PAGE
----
[This essay has been adapted from Terry Reece Hackford's 1981 Brown University M.A. thesis, "Lord Leighton's Arab Hall". The photographs, which date from 1977, are © George P. Landow. You may use these images without prior permission for any scholarly or educational purpose as long as you (1) credit the person who scanned the image and (2) link your document to this URL.] [GPL]
Two views of the Brighton Pavillon in fog. [Click on thumbnails for larger images]John Nash had shown at the Brighton Pavilion, iron, due to its great strength and malleability, could easily be shaped into the delicate, curvilinear motifs characteristic of Islamic ornament. The light, airy kiosks created from this marriage of iron and Eastern forms became an accepted formula for nineteenth-century exhibition architecture.
Three years after the Great Exhibition, the Crystal Palace was re-erected in Sydenham as a permanent exhibition hall. Jones and Wyatt were among the architects who seized the opportunity to build within it ambitious, full-scale models of historical and foreign architectural styles. Among these were Wyatt's Byzantine Court and Jones' Alhambra Court. In the latter, Jones condensed the whole palatial complex at Cordova into a few rooms; expending much of his effort on a rendition of the famous Court of the Lions. The authentic East had arrived in England in edifices large enough to be experienced as monumental architecture.
Yet even into the 1850s and 1860s the enthusiasm for Islamic styles still failed to bear significant fruit in the form of actual buildings. This relative dearth of monuments is all the more curious because it occurs at just the point when archaeological and historical study of the East was flourishing. Whatever hopes may have been entertained for the success of a widespread Eastern revival never materialized. It was fundamentally a picturesque style — a style of irregular rooflines, tantalizing curves and domes, and glimpses through latticed porticoes — a style laden with pleasurable and often erotic associations.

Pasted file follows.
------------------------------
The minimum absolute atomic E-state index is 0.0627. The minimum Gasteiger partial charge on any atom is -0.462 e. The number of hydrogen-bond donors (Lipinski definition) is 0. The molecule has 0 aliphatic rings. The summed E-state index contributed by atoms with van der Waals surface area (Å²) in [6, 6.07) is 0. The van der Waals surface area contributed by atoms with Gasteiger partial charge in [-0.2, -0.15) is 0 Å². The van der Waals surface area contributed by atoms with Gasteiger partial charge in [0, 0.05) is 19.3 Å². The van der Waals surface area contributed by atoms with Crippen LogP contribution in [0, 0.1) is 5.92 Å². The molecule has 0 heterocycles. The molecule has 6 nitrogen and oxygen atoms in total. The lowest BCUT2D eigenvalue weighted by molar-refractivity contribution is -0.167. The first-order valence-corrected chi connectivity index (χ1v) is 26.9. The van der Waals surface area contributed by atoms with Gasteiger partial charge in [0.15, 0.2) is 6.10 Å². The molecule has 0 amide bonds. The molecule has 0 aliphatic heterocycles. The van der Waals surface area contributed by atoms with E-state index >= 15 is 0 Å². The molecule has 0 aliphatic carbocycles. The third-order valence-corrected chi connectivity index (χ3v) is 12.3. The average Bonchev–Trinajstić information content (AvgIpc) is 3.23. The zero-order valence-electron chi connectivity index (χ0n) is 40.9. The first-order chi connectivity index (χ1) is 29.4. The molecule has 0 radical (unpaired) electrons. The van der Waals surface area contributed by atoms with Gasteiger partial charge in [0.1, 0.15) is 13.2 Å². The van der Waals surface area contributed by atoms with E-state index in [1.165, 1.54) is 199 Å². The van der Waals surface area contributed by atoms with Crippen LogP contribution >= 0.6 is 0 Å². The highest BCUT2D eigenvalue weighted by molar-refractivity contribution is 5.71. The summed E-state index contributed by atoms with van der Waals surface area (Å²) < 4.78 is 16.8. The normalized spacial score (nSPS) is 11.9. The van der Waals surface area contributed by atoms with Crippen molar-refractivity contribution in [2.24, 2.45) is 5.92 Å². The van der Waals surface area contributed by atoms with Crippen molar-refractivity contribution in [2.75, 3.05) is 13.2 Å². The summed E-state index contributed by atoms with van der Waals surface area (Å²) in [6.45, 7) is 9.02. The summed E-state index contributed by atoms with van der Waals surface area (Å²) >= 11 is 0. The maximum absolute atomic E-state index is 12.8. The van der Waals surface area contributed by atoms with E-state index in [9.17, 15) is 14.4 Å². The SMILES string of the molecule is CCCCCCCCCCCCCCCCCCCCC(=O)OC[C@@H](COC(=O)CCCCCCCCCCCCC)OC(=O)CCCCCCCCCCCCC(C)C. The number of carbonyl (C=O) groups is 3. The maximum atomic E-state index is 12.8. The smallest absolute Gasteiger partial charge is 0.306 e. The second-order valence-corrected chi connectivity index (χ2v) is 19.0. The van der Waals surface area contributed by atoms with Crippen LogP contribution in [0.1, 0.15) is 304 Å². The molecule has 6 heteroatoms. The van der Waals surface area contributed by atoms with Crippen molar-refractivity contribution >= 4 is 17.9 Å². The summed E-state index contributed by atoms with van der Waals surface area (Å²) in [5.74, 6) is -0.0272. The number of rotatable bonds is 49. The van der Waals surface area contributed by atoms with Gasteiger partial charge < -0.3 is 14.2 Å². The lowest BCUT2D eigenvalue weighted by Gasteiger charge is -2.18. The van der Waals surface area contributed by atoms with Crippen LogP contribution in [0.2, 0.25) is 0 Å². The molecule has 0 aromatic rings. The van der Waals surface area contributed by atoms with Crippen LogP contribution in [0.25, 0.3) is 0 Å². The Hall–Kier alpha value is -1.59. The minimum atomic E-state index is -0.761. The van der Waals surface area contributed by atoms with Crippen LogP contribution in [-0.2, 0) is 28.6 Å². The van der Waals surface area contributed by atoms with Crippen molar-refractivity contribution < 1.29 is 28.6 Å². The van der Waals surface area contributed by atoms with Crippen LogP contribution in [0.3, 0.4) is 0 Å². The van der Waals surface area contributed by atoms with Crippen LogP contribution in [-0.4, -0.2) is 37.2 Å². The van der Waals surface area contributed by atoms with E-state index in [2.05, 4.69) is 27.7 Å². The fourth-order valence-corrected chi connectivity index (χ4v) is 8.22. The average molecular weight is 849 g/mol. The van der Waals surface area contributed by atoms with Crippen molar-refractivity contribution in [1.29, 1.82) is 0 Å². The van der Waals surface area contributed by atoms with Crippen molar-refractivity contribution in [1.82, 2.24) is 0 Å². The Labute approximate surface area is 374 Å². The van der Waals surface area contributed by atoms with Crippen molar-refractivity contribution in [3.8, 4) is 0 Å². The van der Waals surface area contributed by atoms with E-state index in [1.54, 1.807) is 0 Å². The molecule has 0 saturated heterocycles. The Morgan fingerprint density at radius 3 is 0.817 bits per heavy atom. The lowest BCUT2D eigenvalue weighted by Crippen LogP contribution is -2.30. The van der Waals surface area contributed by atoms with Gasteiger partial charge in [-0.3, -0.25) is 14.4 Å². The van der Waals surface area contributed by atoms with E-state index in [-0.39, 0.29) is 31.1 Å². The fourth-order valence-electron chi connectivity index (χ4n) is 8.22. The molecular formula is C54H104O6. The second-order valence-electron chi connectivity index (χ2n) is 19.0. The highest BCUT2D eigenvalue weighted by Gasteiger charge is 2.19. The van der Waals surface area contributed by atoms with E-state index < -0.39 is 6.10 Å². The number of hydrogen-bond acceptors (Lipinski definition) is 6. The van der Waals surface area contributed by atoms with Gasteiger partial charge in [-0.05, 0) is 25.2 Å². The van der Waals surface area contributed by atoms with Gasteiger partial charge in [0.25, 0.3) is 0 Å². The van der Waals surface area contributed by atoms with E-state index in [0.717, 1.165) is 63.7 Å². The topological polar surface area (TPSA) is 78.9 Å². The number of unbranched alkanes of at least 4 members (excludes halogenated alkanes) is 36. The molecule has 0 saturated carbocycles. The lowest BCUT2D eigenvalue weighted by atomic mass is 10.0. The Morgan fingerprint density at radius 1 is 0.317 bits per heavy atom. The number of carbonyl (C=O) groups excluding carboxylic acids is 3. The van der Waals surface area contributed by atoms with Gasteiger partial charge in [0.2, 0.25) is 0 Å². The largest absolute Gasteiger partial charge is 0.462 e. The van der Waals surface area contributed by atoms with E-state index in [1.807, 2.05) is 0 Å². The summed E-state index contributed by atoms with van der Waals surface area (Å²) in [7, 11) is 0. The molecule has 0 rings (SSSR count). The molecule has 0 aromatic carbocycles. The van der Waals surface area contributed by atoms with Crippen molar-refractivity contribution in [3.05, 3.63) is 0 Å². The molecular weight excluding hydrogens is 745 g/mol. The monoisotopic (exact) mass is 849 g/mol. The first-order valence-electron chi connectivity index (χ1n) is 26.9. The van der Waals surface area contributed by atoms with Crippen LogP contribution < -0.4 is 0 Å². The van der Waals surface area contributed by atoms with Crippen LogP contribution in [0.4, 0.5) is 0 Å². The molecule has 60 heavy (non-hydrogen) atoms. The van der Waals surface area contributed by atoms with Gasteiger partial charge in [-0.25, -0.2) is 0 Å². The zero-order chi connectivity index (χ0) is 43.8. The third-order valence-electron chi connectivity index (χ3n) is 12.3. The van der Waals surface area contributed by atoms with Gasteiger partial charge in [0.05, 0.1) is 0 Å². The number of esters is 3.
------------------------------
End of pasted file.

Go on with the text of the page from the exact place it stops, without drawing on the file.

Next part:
It was this quality of association that limited the context within which an Eastern style was appropriate. It was perfectly suited for places of entertainment; the air of the seraglio would enhance such an environment. From the 1830s on, patrons of London's pub music halls enjoyed their drama and their drink within gaudy "Moorish" interiors.The Leicester Square Theatre, which originated as a building in the "Saracenic" style in 1857, survived a few faltering years to be redeemed by an American entrepreneur who redecorated it in a Moorish style in 1860 and threw its doors open again under the name of the Royal Alhambra Palace. The public baths in Leeds, designed in 1866 by Cuthbert Broderick and now completely altered, resembled a misplaced mosque. But for extensive use in a Christian, civic, or commercial architecture, Oriental rhapsody was often out of key. Despite the efforts of Jones and Wyatt and the style's popular appeal, Ruskin and Pugin held the world of architectural theory in a moralistic grip which undermined a style whose main selling point was its hedonistic associations.
Despite the rarity of entire buildings in an Islamic mode, during the 1860s Eastern styles flourished in the field of interior design. One reason for the intensified interest was a pattern book unequalled before that time: Owen Jones' Grammar of Ornament, published in 1856. Here Jones analyzed ornamental styles ranging from those of primitive tribes to the Renaissance, and he included chapters treating Moorish, Arabian and Persian styles. In each chapter he consolidated a wealth of patterns from documented sources, which he reproduced in multi-coloured lithographs, thereby making the Grammar of Ornament a crucial sourcebook of design motifs for craftsmen and commercial designers alike.
Last modified 29 March 2013r